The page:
• Diverse cast of characters? Yes
  • Flaws of characters a main focus? Yes

5.0

I love the ideals and topics discussed in this book. It gave me a whole new perspective on Pet. I would say  books are essential reading. 

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sarah984's review

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emotional hopeful tense medium-paced
  • Plot- or character-driven? Character
  • Strong character development? Yes
  • Loveable characters? Yes
  • Diverse cast of characters? Yes
  • Flaws of characters a main focus? It's complicated

4.5

I liked this a lot, but it suffered a bit from inevitably being compared to Pet, which I loved. The writing style in Bitter is a little more grounded, a kind of standard YA writing where the lessons in the text are stated outright. Because this is set in pre (and during) revolution Lucille there are more real-world parallels. Some of these worked for me and some didn't. I liked the characters and the basic outline of the story but things got a bit muddled toward the end for me.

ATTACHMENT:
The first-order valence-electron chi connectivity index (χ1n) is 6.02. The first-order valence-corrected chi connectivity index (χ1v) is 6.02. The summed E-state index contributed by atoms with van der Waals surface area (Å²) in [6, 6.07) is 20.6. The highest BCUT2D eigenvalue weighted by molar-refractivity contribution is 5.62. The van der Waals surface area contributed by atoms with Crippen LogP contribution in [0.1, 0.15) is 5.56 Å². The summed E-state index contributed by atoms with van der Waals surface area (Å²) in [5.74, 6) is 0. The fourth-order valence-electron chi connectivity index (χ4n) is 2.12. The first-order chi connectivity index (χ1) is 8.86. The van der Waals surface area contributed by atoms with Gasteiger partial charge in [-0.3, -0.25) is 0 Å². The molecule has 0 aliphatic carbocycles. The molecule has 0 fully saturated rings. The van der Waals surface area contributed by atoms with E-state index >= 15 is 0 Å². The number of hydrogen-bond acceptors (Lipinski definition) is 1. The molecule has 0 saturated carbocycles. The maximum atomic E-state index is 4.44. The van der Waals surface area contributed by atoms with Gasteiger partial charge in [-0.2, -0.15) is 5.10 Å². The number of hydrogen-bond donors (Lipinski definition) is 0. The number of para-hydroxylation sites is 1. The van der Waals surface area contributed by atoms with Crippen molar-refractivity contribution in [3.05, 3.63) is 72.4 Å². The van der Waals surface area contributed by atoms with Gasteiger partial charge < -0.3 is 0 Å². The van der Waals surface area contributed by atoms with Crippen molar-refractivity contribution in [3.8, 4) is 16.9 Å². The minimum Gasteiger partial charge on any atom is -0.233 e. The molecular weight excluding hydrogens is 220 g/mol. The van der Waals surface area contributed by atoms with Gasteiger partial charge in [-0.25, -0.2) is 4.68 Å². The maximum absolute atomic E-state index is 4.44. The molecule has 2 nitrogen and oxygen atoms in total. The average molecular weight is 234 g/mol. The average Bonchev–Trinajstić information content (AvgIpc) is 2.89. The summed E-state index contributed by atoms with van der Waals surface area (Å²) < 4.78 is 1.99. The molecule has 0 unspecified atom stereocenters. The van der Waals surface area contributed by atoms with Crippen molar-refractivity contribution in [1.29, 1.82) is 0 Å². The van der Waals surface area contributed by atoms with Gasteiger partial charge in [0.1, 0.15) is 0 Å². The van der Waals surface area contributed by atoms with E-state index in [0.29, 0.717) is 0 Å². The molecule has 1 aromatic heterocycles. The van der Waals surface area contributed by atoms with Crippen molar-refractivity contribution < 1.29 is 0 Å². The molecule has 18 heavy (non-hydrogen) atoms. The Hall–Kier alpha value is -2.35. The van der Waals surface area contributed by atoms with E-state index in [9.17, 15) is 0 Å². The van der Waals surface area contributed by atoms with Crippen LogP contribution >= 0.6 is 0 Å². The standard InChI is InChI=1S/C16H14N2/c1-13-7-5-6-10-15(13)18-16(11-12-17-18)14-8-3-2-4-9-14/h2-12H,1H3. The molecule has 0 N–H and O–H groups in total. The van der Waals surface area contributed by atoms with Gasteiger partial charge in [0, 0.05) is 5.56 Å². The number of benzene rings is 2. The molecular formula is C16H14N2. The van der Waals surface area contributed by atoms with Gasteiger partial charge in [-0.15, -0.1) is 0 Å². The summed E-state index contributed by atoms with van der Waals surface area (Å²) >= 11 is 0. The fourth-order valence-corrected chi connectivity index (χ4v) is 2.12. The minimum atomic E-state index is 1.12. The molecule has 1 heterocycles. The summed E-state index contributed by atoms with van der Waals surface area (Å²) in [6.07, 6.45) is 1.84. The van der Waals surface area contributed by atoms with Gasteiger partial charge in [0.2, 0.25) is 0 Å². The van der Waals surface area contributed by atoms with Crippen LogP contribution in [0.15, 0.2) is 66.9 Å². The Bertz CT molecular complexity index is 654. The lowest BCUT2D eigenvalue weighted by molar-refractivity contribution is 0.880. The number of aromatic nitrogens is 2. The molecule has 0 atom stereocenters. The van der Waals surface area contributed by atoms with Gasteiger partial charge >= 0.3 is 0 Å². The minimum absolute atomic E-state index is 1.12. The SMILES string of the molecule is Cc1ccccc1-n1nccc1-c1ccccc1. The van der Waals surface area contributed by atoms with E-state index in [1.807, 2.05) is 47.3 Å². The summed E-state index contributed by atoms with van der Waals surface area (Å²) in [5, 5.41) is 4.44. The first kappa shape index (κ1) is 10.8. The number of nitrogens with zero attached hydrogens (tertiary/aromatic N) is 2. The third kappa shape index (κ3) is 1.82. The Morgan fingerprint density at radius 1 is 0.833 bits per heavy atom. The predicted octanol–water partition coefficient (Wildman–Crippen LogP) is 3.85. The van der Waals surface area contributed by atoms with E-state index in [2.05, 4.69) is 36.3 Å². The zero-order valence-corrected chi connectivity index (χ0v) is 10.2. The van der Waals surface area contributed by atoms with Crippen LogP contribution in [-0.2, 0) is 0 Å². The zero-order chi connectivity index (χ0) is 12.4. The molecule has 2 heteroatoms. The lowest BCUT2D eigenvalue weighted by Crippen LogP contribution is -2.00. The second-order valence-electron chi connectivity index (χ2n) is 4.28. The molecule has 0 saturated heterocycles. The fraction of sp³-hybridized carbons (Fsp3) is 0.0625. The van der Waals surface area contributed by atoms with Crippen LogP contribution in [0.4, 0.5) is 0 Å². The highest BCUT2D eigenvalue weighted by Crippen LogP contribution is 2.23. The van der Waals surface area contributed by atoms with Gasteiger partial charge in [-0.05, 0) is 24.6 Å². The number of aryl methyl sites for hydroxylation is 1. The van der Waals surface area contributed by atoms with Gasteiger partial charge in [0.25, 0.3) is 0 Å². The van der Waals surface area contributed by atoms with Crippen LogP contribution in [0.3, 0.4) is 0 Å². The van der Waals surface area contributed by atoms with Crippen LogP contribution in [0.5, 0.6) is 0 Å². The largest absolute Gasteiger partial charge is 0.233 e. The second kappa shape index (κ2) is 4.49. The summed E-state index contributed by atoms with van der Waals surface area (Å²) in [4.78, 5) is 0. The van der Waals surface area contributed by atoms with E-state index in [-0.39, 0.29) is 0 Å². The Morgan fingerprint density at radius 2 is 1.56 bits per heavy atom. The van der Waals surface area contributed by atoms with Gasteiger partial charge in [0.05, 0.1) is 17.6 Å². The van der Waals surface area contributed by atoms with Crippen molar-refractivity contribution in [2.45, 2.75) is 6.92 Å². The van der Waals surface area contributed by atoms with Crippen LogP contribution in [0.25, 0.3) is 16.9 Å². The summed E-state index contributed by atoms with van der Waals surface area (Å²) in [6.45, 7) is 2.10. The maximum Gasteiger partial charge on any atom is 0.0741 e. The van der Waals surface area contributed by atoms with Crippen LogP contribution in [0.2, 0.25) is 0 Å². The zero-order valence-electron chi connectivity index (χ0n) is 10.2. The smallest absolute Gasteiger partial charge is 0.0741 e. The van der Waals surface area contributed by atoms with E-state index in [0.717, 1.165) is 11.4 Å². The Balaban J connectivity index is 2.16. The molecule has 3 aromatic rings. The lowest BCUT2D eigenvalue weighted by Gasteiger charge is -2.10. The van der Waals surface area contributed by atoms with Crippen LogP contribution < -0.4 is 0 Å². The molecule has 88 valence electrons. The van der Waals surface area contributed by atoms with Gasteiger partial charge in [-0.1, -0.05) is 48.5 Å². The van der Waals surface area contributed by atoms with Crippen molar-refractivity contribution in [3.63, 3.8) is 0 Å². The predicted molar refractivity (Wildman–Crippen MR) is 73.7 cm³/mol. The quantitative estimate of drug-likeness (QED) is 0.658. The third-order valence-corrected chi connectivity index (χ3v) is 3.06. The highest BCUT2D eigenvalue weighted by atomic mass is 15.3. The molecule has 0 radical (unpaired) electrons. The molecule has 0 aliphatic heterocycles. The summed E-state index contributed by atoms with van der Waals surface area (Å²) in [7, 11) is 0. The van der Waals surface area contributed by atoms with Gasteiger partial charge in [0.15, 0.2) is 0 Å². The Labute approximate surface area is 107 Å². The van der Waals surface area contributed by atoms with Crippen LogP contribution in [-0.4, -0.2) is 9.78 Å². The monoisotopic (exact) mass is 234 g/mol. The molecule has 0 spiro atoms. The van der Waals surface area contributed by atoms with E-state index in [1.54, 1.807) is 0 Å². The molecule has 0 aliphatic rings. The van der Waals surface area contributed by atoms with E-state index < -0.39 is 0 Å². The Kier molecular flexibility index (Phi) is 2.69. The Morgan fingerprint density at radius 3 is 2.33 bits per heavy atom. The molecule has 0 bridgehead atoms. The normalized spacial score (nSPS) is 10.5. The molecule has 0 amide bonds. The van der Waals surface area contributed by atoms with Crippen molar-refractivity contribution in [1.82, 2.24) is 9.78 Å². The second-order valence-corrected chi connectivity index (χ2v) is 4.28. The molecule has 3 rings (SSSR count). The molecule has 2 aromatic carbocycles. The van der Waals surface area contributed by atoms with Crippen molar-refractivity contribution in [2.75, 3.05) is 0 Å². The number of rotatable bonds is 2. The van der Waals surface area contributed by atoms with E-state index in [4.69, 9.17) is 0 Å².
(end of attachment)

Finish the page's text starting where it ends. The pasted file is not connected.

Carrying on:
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readingatthemuseum's review against another edition

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challenging dark emotional hopeful inspiring reflective sad tense medium-paced
  • Plot- or character-driven? A mix
  • Strong character development? Yes
  • Loveable characters? Yes
  • Diverse cast of characters? Yes
  • Flaws of characters a main focus? It's complicated

5.0


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puttingwingsonwords's review against another edition

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dark hopeful medium-paced
  • Plot- or character-driven? Character
  • Strong character development? Yes
  • Loveable characters? Yes
  • Diverse cast of characters? Yes
  • Flaws of characters a main focus? Yes

5.0


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laynemandros's review against another edition

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dark emotional hopeful inspiring reflective tense fast-paced
  • Plot- or character-driven? A mix
  • Strong character development? Yes
  • Loveable characters? Yes
  • Diverse cast of characters? Yes
  • Flaws of characters a main focus? It's complicated

4.0